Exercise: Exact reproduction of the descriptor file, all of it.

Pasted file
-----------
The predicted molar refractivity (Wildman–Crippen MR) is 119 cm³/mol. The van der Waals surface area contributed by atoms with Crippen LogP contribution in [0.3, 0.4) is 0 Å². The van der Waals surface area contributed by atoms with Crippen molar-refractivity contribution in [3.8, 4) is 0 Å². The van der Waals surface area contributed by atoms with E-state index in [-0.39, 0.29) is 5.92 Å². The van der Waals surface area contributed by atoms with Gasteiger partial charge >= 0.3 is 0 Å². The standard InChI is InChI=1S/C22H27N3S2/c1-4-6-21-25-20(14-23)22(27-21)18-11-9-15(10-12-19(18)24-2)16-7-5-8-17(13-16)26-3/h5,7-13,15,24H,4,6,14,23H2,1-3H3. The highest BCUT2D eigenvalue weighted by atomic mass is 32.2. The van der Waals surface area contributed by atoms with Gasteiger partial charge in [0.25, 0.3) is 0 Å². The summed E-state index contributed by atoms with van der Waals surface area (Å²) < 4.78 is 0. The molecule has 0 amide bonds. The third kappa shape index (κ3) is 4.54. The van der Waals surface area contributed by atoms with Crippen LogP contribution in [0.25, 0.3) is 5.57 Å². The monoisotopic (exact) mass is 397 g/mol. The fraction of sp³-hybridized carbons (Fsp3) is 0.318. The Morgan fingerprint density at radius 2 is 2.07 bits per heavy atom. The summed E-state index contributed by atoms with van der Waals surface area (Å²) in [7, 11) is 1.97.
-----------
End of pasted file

The predicted molar refractivity (Wildman–Crippen MR) is 119 cm³/mol. The van der Waals surface area contributed by atoms with Crippen LogP contribution in [0.3, 0.4) is 0 Å². The van der Waals surface area contributed by atoms with Crippen molar-refractivity contribution in [3.8, 4) is 0 Å². The van der Waals surface area contributed by atoms with E-state index in [-0.39, 0.29) is 5.92 Å². The van der Waals surface area contributed by atoms with Gasteiger partial charge >= 0.3 is 0 Å². The standard InChI is InChI=1S/C22H27N3S2/c1-4-6-21-25-20(14-23)22(27-21)18-11-9-15(10-12-19(18)24-2)16-7-5-8-17(13-16)26-3/h5,7-13,15,24H,4,6,14,23H2,1-3H3. The highest BCUT2D eigenvalue weighted by atomic mass is 32.2. The van der Waals surface area contributed by atoms with Gasteiger partial charge in [0.25, 0.3) is 0 Å². The summed E-state index contributed by atoms with van der Waals surface area (Å²) < 4.78 is 0. The molecule has 0 amide bonds. The third kappa shape index (κ3) is 4.54. The van der Waals surface area contributed by atoms with Crippen LogP contribution in [0.25, 0.3) is 5.57 Å². The monoisotopic (exact) mass is 397 g/mol. The fraction of sp³-hybridized carbons (Fsp3) is 0.318. The Morgan fingerprint density at radius 2 is 2.07 bits per heavy atom. The summed E-state index contributed by atoms with van der Waals surface area (Å²) in [7, 11) is 1.97.